Russian diplomat derides London’s response to Skripal suspects’ interview

Former KGB agent Andrei Lugovoi turned his newfound fame into a political career

MISHA JAPARIDZE AP Former KGB agent Andrei Lugovoi turned his newfound fame into a political career

Two Russians accused of a nerve agent attack in the United Kingdom have told Russian TV that they visited the city where the assault took place to see its historic cathedral, and not to poison a former spy.

The men, named as Alexander Petrov and Ruslan Boshirov, told the RT channel that they went sightseeing in Salisbury but returned to London within an hour.

"Our friends had been suggesting for a long time that we visit this wonderful town", Petrov said in an interview with Margarita Simonyan, the editor-in-chief of Russia Today, the state news network known as RT.

The told RT that they were only in Salisbury for tourism, and wanted to see the cathedral, its clock, and nearby Stonehenge.

"Salisbury welcomes tourists from around the world and is very much open for business", he added.

In the RT interview, the two men said they're not Russian agents, describing themselves as "second-tier businessmen" in the fitness industry.

"From the very start we planned to go to London and, put bluntly, cut loose and have some fun", he said in the interview which was pre-recorded on Wednesday and broadcast on Thursday.

In a translation from Russian, the broadcaster quoted Petrov as saying: 'Well, we came there on March 2, then went to a railway station to see the timetable.

Russian Federation has repeatedly denied any involvement in the incidents.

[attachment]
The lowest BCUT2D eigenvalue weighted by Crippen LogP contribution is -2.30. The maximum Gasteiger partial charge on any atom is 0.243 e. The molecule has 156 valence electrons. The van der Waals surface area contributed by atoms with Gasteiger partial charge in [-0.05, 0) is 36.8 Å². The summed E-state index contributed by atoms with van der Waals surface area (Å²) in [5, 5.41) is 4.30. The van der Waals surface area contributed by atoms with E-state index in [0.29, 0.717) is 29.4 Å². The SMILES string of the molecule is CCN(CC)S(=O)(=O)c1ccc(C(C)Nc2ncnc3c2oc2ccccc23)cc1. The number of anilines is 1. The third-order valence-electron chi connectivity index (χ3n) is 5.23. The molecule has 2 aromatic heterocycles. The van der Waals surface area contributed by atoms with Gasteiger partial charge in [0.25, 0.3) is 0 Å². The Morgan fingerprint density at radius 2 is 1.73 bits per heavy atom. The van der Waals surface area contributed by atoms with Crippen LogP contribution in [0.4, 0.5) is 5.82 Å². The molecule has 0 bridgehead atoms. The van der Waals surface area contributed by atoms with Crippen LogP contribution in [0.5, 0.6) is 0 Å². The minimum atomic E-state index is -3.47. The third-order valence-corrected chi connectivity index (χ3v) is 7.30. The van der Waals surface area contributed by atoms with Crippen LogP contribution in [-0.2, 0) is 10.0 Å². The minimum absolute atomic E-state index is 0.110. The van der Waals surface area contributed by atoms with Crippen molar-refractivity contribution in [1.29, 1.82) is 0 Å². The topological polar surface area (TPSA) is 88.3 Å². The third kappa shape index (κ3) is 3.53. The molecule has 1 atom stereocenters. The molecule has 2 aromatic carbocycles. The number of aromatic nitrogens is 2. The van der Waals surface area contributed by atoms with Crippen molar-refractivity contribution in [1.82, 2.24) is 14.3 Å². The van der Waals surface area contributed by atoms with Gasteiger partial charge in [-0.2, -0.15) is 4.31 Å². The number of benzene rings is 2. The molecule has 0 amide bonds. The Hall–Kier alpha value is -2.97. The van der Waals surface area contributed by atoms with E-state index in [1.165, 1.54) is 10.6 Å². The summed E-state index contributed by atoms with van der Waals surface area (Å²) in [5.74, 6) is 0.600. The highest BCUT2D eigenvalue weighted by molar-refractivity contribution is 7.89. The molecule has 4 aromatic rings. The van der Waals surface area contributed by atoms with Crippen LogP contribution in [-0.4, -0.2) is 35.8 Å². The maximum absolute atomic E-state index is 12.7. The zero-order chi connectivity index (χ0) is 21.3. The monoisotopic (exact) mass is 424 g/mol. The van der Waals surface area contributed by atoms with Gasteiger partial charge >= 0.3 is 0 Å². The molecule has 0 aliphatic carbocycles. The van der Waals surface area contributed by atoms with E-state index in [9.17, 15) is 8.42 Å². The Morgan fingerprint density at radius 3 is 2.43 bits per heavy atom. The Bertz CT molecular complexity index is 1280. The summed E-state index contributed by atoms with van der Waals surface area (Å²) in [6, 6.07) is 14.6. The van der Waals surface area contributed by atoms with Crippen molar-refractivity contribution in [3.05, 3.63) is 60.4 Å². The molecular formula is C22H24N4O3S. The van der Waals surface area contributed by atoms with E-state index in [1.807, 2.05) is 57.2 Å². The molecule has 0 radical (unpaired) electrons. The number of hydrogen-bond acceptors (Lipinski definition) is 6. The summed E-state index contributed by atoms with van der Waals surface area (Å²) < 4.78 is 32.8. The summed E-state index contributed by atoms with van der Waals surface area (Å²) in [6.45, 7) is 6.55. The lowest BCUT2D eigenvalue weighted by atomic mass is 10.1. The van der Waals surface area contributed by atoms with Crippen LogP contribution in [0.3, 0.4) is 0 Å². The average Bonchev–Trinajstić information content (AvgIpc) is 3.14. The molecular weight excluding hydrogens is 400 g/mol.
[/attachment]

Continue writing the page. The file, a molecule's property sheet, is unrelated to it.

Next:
Ms Sturgess and Mr Rowley fell ill after Rowley found a counterfeit bottle of Nina Ricci perfume containing Novichok and brought it home. He said that they "maybe approached Skripal's house" while in Salisbury, but only unintentionally, as they "didn't know where it was located".

'60 Minutes' chief Fager out at CBS
It was then noted: 'However, he violated company policy and it is our commitment to uphold those policies at every level'. He said he didn't think one note would have resulted in a dismissal after 36 years at the network, "but it did".

United Kingdom prosecutors have said they have "sufficient evidence" to charge the pair but did not formally demand their extradition, as Russian Federation does not extradite its citizens.

The men also denied that they are, as British Prime Minister Theresa May asserted last week, agents of the GRU, the Russian military intelligence service Skripal had betrayed.

The men are civilians and "we know who they are", Putin told an economic forum in Vladivostok on Wednesday in his first comments on the United Kingdom allegations.

Petrov said they arrived in the United Kingdom on 2 March, then travelled to a railway station to "see the timetable".

"We examine the market, look if there is something new - some biologically active additives, amino acids, vitamins, microelements", the two said.

The pair, who the United Kingdom suspect of being members of Russia's GRU military intelligence agency, complained their lives had been "turned upside down" and RT said they sounded distressed during the interview.

The City Stay Hotel, where Russian suspects Alexander Petrov and Ruslan Boshirov stayed, is pictured in Bow, east London, on September 5, 2018.

Asked whether they had recently been to any European state, the two said they had. Before all this, we had no idea who Sergey Skripal is.

British prosecutors said last week they had "sufficient evidence" to charge the two Russian nationals in connection with the attack on March 4. Boshirov also called on the United Kingdom to apologize for the allegations, claiming their lives had been "turned upside down".

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